According to Whats4Eats Algerian meals are often finished off with dates or fresh fruit.

Beginning my venture through Extending the Table, I chose to veganize the Chicken Stew for Couscous.  We were out of couscous, so I actually used rice for this dish.

Chick'n Stew for Couscous (or rice)

Combine the following in a large saucepan:
3 c. vegetable broth
14-16 oz. tofu (see "chicken" marinade below)
1 onion (chopped)
2 c. or 1 can green beans
2 carrots (sliced)
1 t. gr. cumin
1 t. basil
2-3 garlic cloves (minced)
2 bay leaves
1/2 t. parsley
pepper to taste    (and salt if you like, but we prefer not to)

Bring to a boil and then reduce heat to cook covered for aprox. 8 min.
Then add:
2 med. tomatoes (chopped) (we used 1/3 of a 28oz. can)
2 small zucchini (sliced)

After that has cooked for a bit, add:
2 c. cooked chickpeas (or 1 can, drained)
1/2 t. red pepper flakes
Cover and heat through.  Serve over couscous (rice, other, or even on it's own).

"Chicken" marinade for tofu:
1 c. vegetable broth
lemon juice
freshly gr. black pepper

I did not measure the rest of the ingredients exactly, so it's up to you.  Also, I used what was left of the marinade for part of the broth in the soup (I think I had about a 1/2 c.).

Links for your World exploration:
Algerian Cuisine
Algerian Recipes at Whats4Eats
African Cooking
Around the World in 80 dishes (Epicurious)
Culinary World Tour
World Hearth - Circle of International Cooking

Feel free to share any sites that you have discovered in your World foods search ;)

Here's a funny thought:  I'm working with recipes from around the world, while taking a stronger interest in local foods and activities.

Tuesday, February 2, 2010

Ethiopia and Kenya (sort of)

This is my first E.A.T World entry.  I am super excited about this project!  For this entry I made two African dishes listed at The Fairest Feed.  For many subsequent entries I will be working my way through Extending the Table compiled by Joetta Handrich Schlabach.  I have hardly cracked this open, so I'm excited for this opportunity!  Not to mention there is a wonderful Index that lists recipes by country!  For the most part I want to go alphabetically (by country), but I was already planning to make these and excused it since the continent starts with an A (just this once).  From here on, however, my personal rules for this event will be A-Z.  I will allow myself to make something out of order ONLY if it is a letter I have passed.  Let the games begin!

Shiri Wat is an Ethiopian Pea Stew.  After looking at other Shiri Wat recipes, I think this may qualify more as an African Peanut Stew which seems to be popular in the West.  Here is a bit of info. I found on the Recipes Wiki, "In Ethiopia every family keeps a supply of powered, spiced, hot ground peas known as Mit'in Shiro. You can buy it at an Ethiopian grocery or make it from scratch...", hence the Shiro in the name.  On this blog it says, "Shiro is a flour made from ground legumes. It is not entirely clear what kind of legumes- I have heard chickpeas, fava beans, and split peas are all possible ingredients, although it seems like the menus at the Ethiopian restaurants we frequent say it’s made from chickpeas. Mit’in shiro is just like plain shiro except it already has spices added and thus has an orange color. Mit’in shiro (used to make shiro wat) is hot, but shiro alecha is mild."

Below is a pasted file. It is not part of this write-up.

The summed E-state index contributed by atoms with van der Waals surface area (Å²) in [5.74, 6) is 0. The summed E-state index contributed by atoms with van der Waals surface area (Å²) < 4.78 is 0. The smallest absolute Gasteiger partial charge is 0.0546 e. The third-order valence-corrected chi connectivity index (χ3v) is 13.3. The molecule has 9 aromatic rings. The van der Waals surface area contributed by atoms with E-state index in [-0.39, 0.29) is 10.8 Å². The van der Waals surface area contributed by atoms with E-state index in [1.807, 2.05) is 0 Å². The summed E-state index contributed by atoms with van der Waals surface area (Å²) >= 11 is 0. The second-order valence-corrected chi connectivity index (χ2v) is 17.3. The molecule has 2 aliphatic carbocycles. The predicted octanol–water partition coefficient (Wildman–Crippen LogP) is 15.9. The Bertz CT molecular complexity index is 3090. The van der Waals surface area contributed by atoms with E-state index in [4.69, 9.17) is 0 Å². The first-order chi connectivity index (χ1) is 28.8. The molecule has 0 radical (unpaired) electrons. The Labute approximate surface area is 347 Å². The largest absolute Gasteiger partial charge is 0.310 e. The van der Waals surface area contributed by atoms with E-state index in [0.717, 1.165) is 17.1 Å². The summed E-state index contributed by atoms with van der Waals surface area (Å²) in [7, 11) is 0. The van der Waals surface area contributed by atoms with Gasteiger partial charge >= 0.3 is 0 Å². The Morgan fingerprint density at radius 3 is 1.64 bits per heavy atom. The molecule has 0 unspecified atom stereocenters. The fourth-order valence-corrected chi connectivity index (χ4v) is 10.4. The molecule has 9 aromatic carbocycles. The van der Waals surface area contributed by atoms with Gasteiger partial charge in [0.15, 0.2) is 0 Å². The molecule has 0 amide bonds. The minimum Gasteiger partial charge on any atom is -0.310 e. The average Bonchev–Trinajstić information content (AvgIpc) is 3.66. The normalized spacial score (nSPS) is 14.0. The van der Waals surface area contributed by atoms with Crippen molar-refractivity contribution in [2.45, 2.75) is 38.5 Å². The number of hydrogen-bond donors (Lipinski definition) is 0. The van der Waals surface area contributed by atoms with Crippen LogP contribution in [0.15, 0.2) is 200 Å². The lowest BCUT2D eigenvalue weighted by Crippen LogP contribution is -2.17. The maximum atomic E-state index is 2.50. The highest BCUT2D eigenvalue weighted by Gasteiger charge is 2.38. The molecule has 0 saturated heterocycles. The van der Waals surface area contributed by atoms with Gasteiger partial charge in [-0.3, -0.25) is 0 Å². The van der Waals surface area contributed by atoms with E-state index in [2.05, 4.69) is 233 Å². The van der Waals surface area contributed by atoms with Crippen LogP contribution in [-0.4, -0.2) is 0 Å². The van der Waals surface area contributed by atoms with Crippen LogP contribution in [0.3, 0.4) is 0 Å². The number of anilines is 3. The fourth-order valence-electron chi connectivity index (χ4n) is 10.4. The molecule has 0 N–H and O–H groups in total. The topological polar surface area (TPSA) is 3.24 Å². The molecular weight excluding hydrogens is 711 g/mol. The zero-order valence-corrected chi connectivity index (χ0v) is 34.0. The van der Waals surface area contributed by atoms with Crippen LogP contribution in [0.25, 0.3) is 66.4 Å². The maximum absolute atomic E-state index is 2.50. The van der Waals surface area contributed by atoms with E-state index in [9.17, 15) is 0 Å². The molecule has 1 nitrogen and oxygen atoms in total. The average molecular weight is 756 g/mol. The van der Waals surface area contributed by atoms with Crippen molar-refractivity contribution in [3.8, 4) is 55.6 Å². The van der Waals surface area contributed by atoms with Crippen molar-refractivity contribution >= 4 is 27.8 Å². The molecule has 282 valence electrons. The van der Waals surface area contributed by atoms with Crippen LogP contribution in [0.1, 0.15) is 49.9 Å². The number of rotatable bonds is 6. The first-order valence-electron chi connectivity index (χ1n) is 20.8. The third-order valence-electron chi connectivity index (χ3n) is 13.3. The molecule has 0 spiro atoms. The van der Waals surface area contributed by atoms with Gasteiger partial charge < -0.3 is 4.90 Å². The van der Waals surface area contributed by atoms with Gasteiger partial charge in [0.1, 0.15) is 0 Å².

Regardless, we made this dish and it was good.  We used cashew butter instead of peanut butter and cannellini beans because I forgot to soak the black-eyed peas we bought. It was wonderfully think and creamy :)

Maharagwe is a spicy bean stew from Kenya.  Most recipes I found chose Red beans, but according to this site maharagwe means 'beans' in Kiswahili.  Traditionally, it includes coconut milk and curry spices.  Once again we followed a recipe from The Fairest Seed.  Though we did have the black-eyed peas this time, I realized that I was all out of chili powder.  So I threw in paprika and cayenne pepper.  We were pleased with the results :)  (For some extra spice throw on some red pepper flakes!)
  Be sure to check the above recipes out.  If you want to try out some African cooking yourself, you might be interested in these links:
The Congo Cookbook
Ethiopian Recipes
Maharagwe (another version)
West African Peanut Stew

Also, this seems like a good site for many around the world recipes: Whats4Eats.  I encourage everyone to try out some world cuisine soon and maybe jump on the train and take the E.A.T. World challenge yourself ;)

Monday, February 1, 2010

Pantry Raid Mash-up

For last night it was a pantry raid for a meal to toss together.  Here's what I ended up with:                                 
Pantry Raid Mash-up

leftover falafel
28 oz. diced tomatoes
1 carrot (thinly sliced)
sm. head of broccoli (chopped up)
1 1/2 - 2c. black beans
1 onion (diced)
1 c. cooked rice
2-3 cloves garlic
7-8 mushrooms (sliced)
1 1/2 - 2 c. water

Saute onion for 3-4 min.  Add carrots and mushrooms and saute for 5-7 min.  Add garlic and saute for a min. or so longer.  Then add falafel, broccoli, tomato, water, black beans, rice and spices.  Heat through and serve!

Served up with cornbread from The Joy of Vegan Baking.  The only changes I made with the cornbread recipe were: 2 Tbs. agave to replace sugar and 1/4 c. sorghum flour in place of 1/4 of the AP flour.  I picked the sorghum flour up on sale (yeah freight store!) and have added it here and there to baked goods for fun ;)

Something exciting to mention:  Saturday I went to a Kitchen Garden program at the library and I am so psyched to get started this year!  Adam and I have dreams of growing most of our food some day and I'm hoping to expand this year (last year we only grew tomatoes and peppers).  Sunday, Bobbie (fellow librarian and friend) and I are off to hunt for seeds at nearby Baker Creek :)